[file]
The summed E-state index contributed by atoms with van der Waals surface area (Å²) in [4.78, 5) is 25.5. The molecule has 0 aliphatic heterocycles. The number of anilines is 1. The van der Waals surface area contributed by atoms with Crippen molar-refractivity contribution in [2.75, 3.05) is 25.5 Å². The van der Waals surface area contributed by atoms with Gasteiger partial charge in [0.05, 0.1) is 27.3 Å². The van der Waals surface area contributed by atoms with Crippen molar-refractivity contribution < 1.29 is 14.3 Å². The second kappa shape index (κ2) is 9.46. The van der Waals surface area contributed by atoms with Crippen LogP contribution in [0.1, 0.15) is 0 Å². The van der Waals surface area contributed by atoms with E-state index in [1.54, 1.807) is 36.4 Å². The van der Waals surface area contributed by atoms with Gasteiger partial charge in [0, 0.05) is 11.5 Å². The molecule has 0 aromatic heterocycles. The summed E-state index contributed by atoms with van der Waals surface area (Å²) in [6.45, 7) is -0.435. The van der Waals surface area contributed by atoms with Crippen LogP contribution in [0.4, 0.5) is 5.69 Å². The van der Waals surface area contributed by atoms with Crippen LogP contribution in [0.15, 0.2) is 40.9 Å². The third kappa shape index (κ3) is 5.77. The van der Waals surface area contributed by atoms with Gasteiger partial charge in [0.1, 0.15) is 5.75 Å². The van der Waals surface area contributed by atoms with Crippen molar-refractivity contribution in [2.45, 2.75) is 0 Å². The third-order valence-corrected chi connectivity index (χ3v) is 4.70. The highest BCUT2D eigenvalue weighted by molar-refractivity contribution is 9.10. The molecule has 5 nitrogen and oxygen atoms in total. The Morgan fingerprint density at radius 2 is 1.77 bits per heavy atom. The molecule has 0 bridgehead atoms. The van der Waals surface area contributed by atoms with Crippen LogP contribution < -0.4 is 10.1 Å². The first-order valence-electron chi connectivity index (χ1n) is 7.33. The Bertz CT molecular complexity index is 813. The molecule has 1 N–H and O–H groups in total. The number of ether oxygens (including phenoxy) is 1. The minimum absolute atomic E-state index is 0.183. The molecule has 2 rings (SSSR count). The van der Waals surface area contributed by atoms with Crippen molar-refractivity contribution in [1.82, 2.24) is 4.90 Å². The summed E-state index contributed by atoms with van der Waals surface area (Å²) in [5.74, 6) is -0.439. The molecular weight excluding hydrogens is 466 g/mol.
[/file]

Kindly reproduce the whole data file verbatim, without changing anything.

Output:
The summed E-state index contributed by atoms with van der Waals surface area (Å²) in [4.78, 5) is 25.5. The molecule has 0 aliphatic heterocycles. The number of anilines is 1. The van der Waals surface area contributed by atoms with Crippen molar-refractivity contribution in [2.75, 3.05) is 25.5 Å². The van der Waals surface area contributed by atoms with Gasteiger partial charge in [0.05, 0.1) is 27.3 Å². The van der Waals surface area contributed by atoms with Crippen molar-refractivity contribution < 1.29 is 14.3 Å². The second kappa shape index (κ2) is 9.46. The van der Waals surface area contributed by atoms with Crippen LogP contribution in [0.1, 0.15) is 0 Å². The van der Waals surface area contributed by atoms with E-state index in [1.54, 1.807) is 36.4 Å². The van der Waals surface area contributed by atoms with Gasteiger partial charge in [0, 0.05) is 11.5 Å². The molecule has 0 aromatic heterocycles. The summed E-state index contributed by atoms with van der Waals surface area (Å²) in [6.45, 7) is -0.435. The van der Waals surface area contributed by atoms with Crippen LogP contribution in [0.4, 0.5) is 5.69 Å². The van der Waals surface area contributed by atoms with Crippen LogP contribution in [0.15, 0.2) is 40.9 Å². The third kappa shape index (κ3) is 5.77. The van der Waals surface area contributed by atoms with Gasteiger partial charge in [0.1, 0.15) is 5.75 Å². The van der Waals surface area contributed by atoms with Crippen molar-refractivity contribution in [2.45, 2.75) is 0 Å². The third-order valence-corrected chi connectivity index (χ3v) is 4.70. The highest BCUT2D eigenvalue weighted by molar-refractivity contribution is 9.10. The molecule has 5 nitrogen and oxygen atoms in total. The Morgan fingerprint density at radius 2 is 1.77 bits per heavy atom. The molecule has 0 bridgehead atoms. The van der Waals surface area contributed by atoms with Crippen LogP contribution < -0.4 is 10.1 Å². The first-order valence-electron chi connectivity index (χ1n) is 7.33. The Bertz CT molecular complexity index is 813. The molecule has 1 N–H and O–H groups in total. The number of ether oxygens (including phenoxy) is 1. The minimum absolute atomic E-state index is 0.183. The molecule has 2 rings (SSSR count). The van der Waals surface area contributed by atoms with Crippen molar-refractivity contribution in [1.82, 2.24) is 4.90 Å². The summed E-state index contributed by atoms with van der Waals surface area (Å²) in [5.74, 6) is -0.439. The molecular weight excluding hydrogens is 466 g/mol.